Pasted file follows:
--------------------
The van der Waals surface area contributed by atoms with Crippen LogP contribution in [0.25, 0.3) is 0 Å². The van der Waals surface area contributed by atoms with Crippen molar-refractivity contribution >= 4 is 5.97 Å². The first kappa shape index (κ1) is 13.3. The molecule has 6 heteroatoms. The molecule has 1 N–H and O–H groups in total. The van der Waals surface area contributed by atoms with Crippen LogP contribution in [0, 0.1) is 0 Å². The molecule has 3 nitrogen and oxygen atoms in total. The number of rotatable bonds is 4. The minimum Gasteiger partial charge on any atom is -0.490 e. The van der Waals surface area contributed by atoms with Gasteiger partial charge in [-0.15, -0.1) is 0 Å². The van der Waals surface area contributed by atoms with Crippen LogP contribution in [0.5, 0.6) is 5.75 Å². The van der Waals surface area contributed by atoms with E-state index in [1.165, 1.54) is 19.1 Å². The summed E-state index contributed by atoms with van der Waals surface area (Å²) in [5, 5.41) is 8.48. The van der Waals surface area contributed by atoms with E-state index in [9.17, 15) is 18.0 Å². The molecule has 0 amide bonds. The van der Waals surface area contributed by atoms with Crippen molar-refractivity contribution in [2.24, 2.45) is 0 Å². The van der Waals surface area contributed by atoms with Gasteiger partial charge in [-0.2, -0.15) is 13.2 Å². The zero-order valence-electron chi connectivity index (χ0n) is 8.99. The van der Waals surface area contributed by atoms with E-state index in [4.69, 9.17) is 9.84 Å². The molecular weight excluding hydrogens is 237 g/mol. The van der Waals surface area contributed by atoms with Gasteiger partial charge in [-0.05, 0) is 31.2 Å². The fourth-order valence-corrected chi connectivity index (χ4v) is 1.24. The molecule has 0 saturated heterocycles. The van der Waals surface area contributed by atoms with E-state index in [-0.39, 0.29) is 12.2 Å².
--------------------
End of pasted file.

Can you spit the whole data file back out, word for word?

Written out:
The van der Waals surface area contributed by atoms with Crippen LogP contribution in [0.25, 0.3) is 0 Å². The van der Waals surface area contributed by atoms with Crippen molar-refractivity contribution >= 4 is 5.97 Å². The first kappa shape index (κ1) is 13.3. The molecule has 6 heteroatoms. The molecule has 1 N–H and O–H groups in total. The van der Waals surface area contributed by atoms with Crippen LogP contribution in [0, 0.1) is 0 Å². The molecule has 3 nitrogen and oxygen atoms in total. The number of rotatable bonds is 4. The minimum Gasteiger partial charge on any atom is -0.490 e. The van der Waals surface area contributed by atoms with Gasteiger partial charge in [-0.15, -0.1) is 0 Å². The van der Waals surface area contributed by atoms with Crippen LogP contribution in [0.5, 0.6) is 5.75 Å². The van der Waals surface area contributed by atoms with E-state index in [1.165, 1.54) is 19.1 Å². The summed E-state index contributed by atoms with van der Waals surface area (Å²) in [5, 5.41) is 8.48. The van der Waals surface area contributed by atoms with E-state index in [9.17, 15) is 18.0 Å². The molecule has 0 amide bonds. The van der Waals surface area contributed by atoms with Crippen molar-refractivity contribution in [2.24, 2.45) is 0 Å². The van der Waals surface area contributed by atoms with Gasteiger partial charge in [-0.2, -0.15) is 13.2 Å². The zero-order valence-electron chi connectivity index (χ0n) is 8.99. The van der Waals surface area contributed by atoms with E-state index in [4.69, 9.17) is 9.84 Å². The molecular weight excluding hydrogens is 237 g/mol. The van der Waals surface area contributed by atoms with Gasteiger partial charge in [-0.05, 0) is 31.2 Å². The fourth-order valence-corrected chi connectivity index (χ4v) is 1.24. The molecule has 0 saturated heterocycles. The van der Waals surface area contributed by atoms with E-state index in [-0.39, 0.29) is 12.2 Å².